Japanese Prime Minister Shinzo Abe's ruling bloc scored a big win in Sunday's election, bolstering his chance of becoming the nation's longest-serving premier and re-energizing his push to revise the pacifist constitution.
Abe's Liberal Democratic Party-led (LDP) coalition won a combined 312 seats, keeping its two thirds "super majority" in the 465-member lower house, local media said.
A hefty win raises the likelihood that Abe, who took office in December 2012, will secure a third three-year term as LDP leader next September and go on to become Japan's longest-serving premier. It also means his "Abenomics" growth strategy centered on the hyper-easy monetary policy will likely continue.
Final official results from the election, which coincided with an approaching typhoon, are expected early on Monday. The U.S.-drafted constitution's Article 9, if taken literally, bans the maintenance of armed forces. But Japanese governments have interpreted it to allow a military exclusively for self-defense.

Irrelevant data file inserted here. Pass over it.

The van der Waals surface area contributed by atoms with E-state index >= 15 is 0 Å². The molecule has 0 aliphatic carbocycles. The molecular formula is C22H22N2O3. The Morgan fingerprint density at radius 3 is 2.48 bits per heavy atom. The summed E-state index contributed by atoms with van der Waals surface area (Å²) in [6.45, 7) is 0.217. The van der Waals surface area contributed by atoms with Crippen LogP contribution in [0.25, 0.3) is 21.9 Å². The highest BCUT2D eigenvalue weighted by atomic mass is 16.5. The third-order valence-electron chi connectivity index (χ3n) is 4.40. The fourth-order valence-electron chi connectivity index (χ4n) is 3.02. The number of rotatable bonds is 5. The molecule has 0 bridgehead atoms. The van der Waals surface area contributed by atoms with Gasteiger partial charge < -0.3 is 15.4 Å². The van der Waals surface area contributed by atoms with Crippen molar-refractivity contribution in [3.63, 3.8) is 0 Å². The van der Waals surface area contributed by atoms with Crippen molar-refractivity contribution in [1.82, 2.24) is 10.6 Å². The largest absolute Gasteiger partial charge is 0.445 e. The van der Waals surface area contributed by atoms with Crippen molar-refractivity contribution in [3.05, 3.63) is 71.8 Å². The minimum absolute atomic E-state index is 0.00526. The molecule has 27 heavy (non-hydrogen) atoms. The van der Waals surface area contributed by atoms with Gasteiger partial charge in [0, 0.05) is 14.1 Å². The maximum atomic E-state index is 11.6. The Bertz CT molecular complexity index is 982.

Backers of Abe's proposal to clarify the military's ambiguous status say it would codify the status quo. Critics fear it would allow an expanded role overseas for the military. Abe said he would not stick to a target he had floated of making the changes by 2020. "First, I want to deepen debate and have as many people as possible agree," he told a TV broadcaster. "We should put priority on that."
The LDP's junior partner, the Komeito, is cautious about changing the constitution, drawn up after Japan's defeat in World War Two. Several opposition parties favour changes, but do not necessarily agree on details.